The book can be had by anyone who asks me (me e-mail is on my site).....

But on the ground in a major South Indian Metro, Silver is gaining momentum, no doubt in this long term PM investor's mind.

Nice to meet you by the way. 


PS: Have you noticed how Indians are always rude to other indians in foreign company, even virtual company? Since you are world travelled, you must have noticed this too. That crabs in a pot story really sounds true. 

kkam's picture

There was nothing rude in my reply. I believe you're wrong, that's what I said. I checked out your blog article and if that's the sort of stuff you're into, wer'e on different planets. Good luck.

kkam's picture

Silver is gaining momentum - there's a simple reason for tha. Silver is cheap compared to gold, so more investors are turning to silver. But to say gold is some sort of 5000 year con job is nonsense not worth discussing.

Cognitive Dissonance's picture

The Asians will play the Ponzi/Gold game until they feel it is no longer in their best interest to play. Then they will cross swords and openly declare war. The bottom line is that we should all understand that PM price suppression is to our benefit because it essentially puts "real" Gold on sale every day.

To prove my point, what do you think the "real" price of Gold, meaning physical, would be today without suppression?

FranSix's picture

If you use CPI to adjust for inflation, gold's 40-year inflation adjusted average was ~$600/oz.  If you use adjusting for inflation, the 40-year inflation adjusted average is ~$2000/oz.

This is ~100X the price fix prior to the U.S. dollar devaluation during the depression.

mayhem_korner's picture


Spot on as usual, CD.  Currency war begets trade war begets military war...



And who'll deny it's what the fighting's all about...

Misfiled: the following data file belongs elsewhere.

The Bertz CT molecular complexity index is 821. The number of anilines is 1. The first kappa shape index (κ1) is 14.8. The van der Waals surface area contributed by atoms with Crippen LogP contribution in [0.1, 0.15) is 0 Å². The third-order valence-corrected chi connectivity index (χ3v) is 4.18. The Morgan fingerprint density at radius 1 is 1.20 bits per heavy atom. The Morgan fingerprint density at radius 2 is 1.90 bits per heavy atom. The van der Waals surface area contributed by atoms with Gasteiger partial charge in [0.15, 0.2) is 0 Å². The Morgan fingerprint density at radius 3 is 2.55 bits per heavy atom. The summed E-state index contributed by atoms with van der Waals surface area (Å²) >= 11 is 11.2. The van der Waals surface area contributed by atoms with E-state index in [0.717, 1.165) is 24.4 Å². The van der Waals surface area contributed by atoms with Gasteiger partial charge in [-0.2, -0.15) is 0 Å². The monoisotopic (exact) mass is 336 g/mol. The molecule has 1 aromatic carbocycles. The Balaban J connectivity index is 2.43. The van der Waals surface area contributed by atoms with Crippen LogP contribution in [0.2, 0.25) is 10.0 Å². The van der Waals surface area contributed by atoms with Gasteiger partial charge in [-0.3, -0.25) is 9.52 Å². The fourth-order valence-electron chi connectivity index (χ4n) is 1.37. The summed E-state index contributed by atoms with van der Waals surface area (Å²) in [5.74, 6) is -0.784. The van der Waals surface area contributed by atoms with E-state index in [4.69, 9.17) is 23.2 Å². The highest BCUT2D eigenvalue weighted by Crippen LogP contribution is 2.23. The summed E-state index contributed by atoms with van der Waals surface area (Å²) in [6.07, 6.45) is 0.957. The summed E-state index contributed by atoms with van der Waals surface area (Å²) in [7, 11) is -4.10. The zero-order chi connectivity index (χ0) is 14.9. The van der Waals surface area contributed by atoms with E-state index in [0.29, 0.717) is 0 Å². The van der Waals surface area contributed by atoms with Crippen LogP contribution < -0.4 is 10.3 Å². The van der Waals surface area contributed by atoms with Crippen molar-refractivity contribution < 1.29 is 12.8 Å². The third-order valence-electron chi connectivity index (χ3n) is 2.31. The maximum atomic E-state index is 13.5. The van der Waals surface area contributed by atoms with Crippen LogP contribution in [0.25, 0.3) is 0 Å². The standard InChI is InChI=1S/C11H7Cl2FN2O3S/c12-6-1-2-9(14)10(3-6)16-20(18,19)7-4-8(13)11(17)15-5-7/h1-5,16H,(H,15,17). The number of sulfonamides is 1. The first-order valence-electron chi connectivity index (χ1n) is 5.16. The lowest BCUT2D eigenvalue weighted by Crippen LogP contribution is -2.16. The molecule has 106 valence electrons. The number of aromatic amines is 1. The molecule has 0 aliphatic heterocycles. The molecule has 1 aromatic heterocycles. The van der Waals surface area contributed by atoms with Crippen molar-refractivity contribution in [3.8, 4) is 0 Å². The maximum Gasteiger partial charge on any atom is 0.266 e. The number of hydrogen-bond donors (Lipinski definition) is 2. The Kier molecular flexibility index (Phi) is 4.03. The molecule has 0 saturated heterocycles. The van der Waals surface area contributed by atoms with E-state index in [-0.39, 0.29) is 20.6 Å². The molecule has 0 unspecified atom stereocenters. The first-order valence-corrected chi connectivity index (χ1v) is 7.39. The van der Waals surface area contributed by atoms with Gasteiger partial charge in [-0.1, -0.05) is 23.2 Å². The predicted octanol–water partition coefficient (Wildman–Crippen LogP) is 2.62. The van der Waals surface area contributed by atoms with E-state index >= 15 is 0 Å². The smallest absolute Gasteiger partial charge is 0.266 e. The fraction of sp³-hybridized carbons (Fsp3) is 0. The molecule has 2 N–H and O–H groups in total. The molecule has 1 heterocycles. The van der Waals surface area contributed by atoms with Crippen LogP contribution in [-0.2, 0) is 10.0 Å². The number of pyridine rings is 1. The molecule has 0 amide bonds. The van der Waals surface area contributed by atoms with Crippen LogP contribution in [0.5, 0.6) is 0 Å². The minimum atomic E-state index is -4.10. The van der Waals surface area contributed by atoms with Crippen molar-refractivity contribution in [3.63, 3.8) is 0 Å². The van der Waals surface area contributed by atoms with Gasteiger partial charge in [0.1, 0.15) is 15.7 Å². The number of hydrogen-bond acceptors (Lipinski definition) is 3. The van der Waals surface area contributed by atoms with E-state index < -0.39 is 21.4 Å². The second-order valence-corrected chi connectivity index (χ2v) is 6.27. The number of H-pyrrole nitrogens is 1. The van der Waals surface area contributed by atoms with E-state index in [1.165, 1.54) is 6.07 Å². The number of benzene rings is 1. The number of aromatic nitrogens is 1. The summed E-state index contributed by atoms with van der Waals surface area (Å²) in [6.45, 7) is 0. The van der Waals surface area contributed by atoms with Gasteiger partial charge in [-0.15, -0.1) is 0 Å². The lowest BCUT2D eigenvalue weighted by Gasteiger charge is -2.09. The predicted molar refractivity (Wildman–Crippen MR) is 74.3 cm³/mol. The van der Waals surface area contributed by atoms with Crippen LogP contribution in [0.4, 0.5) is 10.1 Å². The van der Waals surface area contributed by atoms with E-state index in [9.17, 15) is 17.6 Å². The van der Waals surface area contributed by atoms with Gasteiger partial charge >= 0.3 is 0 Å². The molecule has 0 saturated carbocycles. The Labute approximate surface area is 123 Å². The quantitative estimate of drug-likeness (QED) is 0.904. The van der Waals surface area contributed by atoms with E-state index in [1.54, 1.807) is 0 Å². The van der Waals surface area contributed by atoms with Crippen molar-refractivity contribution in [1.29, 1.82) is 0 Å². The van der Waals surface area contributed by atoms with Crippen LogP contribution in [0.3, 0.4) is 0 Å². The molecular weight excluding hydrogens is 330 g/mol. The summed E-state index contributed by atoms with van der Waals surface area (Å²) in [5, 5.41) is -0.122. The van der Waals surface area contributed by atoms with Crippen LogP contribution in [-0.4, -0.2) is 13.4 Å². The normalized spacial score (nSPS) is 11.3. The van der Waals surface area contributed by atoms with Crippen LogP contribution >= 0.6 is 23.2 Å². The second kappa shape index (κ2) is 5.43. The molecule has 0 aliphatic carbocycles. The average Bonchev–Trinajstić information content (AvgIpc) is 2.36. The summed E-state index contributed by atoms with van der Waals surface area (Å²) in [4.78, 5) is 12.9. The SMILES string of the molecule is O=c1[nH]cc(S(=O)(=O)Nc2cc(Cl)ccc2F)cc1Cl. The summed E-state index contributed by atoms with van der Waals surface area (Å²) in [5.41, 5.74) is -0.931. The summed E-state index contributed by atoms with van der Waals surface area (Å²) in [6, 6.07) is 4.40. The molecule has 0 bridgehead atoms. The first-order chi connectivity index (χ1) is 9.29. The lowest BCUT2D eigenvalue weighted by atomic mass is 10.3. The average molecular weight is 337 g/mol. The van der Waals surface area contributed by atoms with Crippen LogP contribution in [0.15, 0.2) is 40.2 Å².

OutLookingIn's picture


When trade and goods are not allowed to cross borders, armies often do.

Hugh_Jorgan's picture

Yep. One entity decides for whatever reason to break the agreed upon rules and begins to take from the system by manipulation and trickery. As the do so, they are always stealing from another player. The loser will eventually get sick enough of this arrangement  that they decide to use other "leverage" to try to stop the manipulation. There is then an indignant retaliation by the rule-breakers, and back and forth it goes. Mix in the inevitability of mankind's ignorance, hubris and animal instincts; BOOM! We have WWIII (at least the shooting phase of it).

viv_savage's picture

To answer your query I'd say around 55 - 75K/toz.

However, I will only begin to exchange ounces/grams/grains for fiat once Freegold has been established and is the new paradigm.

RSloane's picture

So far, it has been working in our favor.

BigJim's picture

Not if you'd bought it in the 80's and died before 2001.

I'm long gold, BTW, and wish for the price suppression to end... but only now that I've got some ;-)

Smiddywesson's picture

$10,000 if they just let go of the price.  $60,000 if they ramp the price of gold to dig themselves out of debt and restore their balance sheets.

Of course, the higher they ramp the price, the less everything else measured in gold is worth.  This constitutes a tax on you to bail them out.  They wouldn't do that, would they?


Cognitive Dissonance's picture

Either way we ultimately lose. The game is to lose less than if we did nothing.

Zola's picture

I would venture 10,000 to 15,000 USD...

Cognitive Dissonance's picture

Then it sounds like we should go all Cramer like and buy buy buy. :>)

lynnybee's picture

THANK YOU ! for a great posting !  ...... such a simple concept; i've tried to explain it to many of my friends, i tell them "run, don't walk, run to the coin guy down the street & buy even just a few gold & silver eagles or maples ; they do nothing . "    that is the hold that governments & banking have over the sheeple; either they don't understand or they don't believe........ but, they will one day when they are wiped out on their paper money in a bank deposit.

SilverRhino's picture

either they don't understand or they don't believe..

That's exactly the case.   I'm done educating people.  Picked up 40 silver PROOF dollars at Melt + 10% the other day.   Asked the guy about it and he just wanted to get rid of them.   We both think we sort of 'took' the other.   (I guess that's good business)

I Got Worms's picture

Sadly, I am done trying to explain gold and silver to folks too. I've got my parents to buy a few oz of gold and couple rolls of silver - though they still think it is some sort of gimmick - they just bought to shut me up, I'm sure. It's exhausting trying to peel eyelids open. I'm at the point of "Come what may." F the sheep. they may be as much of the problem as our evil banker overlords.   /sigh